b) It is a theological, historical and juridical error to hold the Jewish people indiscriminately to blame for the passion and death of Jesus Christ. The catechism of the Council of Trent had already condemnedthis error (Pars 1, cap. 5, 11). It is true that historically the responsibility for the death of Jesus was shared in varying degrees by certaid Jewish and Roman authorities, but the Church holds that « Christ underwent his passion and death because of the sins of all men and out of infinite love in order that all may reach salvation » (Nostra Aetate 4). Contrary to a very ancient but contestable exegesis, it cannot be concluded from the New Testament that the Jewish people have been deprived of their election. On the contrary, Scripture as a whole urges us to recognize, in the concern of Judaism to be faithful to the Law and the Covenant, a sign of God's fidelity to his people.
c) It is false to oppose Judaism as a religion of fear and Christianity as a religion of love. The fundamental article of Jewish belief, the Shema Israel, begins thus: « Thou shalt love the Lord thy God », and continues with the commandment to love the neighbor (Lev. 19:18). This was the starting point of Jesus' preaching and hence a dogma common to both Judaism and Christianity.
The sense of God's transcendence, his fidelity, his justice, his mercy, of repentance and forgiveness of sins are fundamental characteristics of Jewish tradition. Christians who claim to possess the same values would be wrong in thinking that they have nothing to receive today even from Jewish spirituality.
d) It must be affirmed that contrary to well established reactions, the doctrine of the Pharisees is not opposed to Christianity. The Pharisees strove to make the Law a principle of life for each Jew by interpreting its prescriptions so that they could be adapted to the different circumstances of daily living. Contemporary research has clearly shown that the Pharisees were well aware of the interior meaning of the Law, as were also the masters of the Talmud. When Jesus denounced the attitude and the formalism of the teaching of certain Pharisees he was not questioning this awareness. Moreover it seems that it was precisely because the Pharisees and the first Christians were close to each other in so many respects that they were opposed, sometimes violently, on such matters as the traditions received from the fathers and the interpretation of the Law of Moses.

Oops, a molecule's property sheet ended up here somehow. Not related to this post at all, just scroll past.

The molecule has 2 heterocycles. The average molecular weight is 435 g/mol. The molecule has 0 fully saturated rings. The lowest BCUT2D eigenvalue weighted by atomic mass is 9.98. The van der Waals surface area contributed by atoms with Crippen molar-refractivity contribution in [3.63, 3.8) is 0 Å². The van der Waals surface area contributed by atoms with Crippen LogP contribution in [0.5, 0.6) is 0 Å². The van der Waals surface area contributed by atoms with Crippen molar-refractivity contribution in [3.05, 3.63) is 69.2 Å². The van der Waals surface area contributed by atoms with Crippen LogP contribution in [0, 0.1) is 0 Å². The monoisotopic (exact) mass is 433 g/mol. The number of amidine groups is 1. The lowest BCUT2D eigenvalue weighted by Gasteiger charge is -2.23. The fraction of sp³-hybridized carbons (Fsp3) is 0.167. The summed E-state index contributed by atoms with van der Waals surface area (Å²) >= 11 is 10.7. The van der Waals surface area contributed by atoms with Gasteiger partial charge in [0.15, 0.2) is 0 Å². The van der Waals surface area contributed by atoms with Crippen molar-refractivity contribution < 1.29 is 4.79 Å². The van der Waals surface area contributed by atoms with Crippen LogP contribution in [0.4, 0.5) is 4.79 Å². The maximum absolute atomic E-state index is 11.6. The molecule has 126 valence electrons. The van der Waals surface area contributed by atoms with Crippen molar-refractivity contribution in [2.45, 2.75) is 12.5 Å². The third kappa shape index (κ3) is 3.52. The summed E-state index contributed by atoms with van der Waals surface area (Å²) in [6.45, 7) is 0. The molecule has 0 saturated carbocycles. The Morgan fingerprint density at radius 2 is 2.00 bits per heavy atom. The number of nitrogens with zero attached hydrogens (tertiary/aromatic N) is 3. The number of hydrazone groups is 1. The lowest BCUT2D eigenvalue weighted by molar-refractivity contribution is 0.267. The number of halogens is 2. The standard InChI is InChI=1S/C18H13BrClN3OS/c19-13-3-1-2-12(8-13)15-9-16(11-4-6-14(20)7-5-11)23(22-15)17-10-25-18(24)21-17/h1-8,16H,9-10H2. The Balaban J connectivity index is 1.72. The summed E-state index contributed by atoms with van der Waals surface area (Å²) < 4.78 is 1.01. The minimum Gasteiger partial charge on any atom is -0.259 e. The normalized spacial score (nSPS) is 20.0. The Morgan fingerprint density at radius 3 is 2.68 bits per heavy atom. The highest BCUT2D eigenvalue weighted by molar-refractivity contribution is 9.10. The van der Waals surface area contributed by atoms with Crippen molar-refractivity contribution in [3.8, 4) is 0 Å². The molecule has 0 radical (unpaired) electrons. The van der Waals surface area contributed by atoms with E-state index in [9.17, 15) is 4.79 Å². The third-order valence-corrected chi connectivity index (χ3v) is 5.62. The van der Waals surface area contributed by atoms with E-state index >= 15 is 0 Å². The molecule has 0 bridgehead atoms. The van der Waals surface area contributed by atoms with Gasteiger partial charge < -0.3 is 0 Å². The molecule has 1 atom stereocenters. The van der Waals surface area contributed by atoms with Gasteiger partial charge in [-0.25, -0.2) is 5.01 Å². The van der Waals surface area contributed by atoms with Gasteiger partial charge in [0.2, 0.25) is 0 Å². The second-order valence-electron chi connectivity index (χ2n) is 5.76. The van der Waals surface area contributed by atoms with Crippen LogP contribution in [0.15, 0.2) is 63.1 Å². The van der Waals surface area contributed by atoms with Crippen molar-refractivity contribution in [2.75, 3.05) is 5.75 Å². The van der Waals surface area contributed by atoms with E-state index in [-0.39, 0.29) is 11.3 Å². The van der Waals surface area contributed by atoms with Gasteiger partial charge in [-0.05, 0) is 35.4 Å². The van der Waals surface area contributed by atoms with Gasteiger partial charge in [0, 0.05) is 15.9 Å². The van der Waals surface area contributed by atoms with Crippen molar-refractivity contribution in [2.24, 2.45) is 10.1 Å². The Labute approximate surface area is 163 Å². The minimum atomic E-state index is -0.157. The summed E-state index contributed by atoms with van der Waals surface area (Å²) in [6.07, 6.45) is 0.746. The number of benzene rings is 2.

V. TO ARRIVE AT A RIGHT UNDERSTANDING OF JUDAISM
Christians, were it only for their own sakes, should acquire a true and living knowledge of Jewish tradition.
a) A real Christian catechesis should affirm the value of the whole Bible. The first Covenant has not been rendered void by the new. The first Covenant is in fact, the root, the source, the foundation and the promise of the new. It is true that, for us, the Old Testament can be fully understood only in the light of the New, but this fact in itself presupposes that it should be welcomed and recognized in its own right (cf. Tim. 3: 16). We must not forget that Jesus, who was through his mother a Jewish man, fulfilled his ministry within the people of the Covenant by his obedience to the Torah and by his prayer.
b) We must endeavor to present the particular vocation of this people as « the sanctification of the Name ». This is one of the essential dimensions of synagogue prayer by which the Jewish people, invested with a sacerdotal mission (Ex. 19:6), offer all human creation to God and give him glory. Their vocation makes the life and the prayer of the Jewish people a blessing for all the nations of the earth.
c) Those who see in the precepts of Judaism nothing but constraining practices underestimate them. These rites are gestures that break through man's day-to-day existence and remind those who observe them of the sovereignty of God. Faithful Jews receive as gifts from God the Sabbath and the rites destined to sanctify human acts. They transcend the literal prescriptions of these rites and find in them light and joy on the road of life (Ps. 119), a way of « building time » and of giving thanks for the entire creation. Indeed the whole of existence should be referred to God, as St. Paul reminded his brethren (1 Cor. 10:30-31).
d) The dispersion of the Jewish people should be understood in the light of their own history.
Jewish tradition sees the sufferings of exile as a punishment for infidelity (Jer. 13:17; 20:21-23), but it is nevertheless true that ever since the letter addressed to the Babylonian exiles by Jeremiah (Jer. 29:1-23), the life of the Jewish people in the diaspora has had a positive meaning: through their suffering they are called to « sanctify the Name » in the midst of the nations.
Christians should at all times combat the anti-Jewish and Manichean temptation to consider the Jews as a people accursed because they have been consistently persecuted. On the contrary, according to Scripture itself (Is. 53:2-4), to undergo persecution is at once an effect and a reminder of the prophetic state.
e) Today it is more difficult than ever before to make a calm theological judgment on the movement of return of the Jewish people to « its » land. Above all, faced with this fact, we as Christians cannot forget that in the past God gave to the people of Israel a land on which they were called to assemble (cf. Gen. 12:7, 26:3-4, 28:13; Is. 43:5-7; Jer. 16:15; Zeph. 3:20).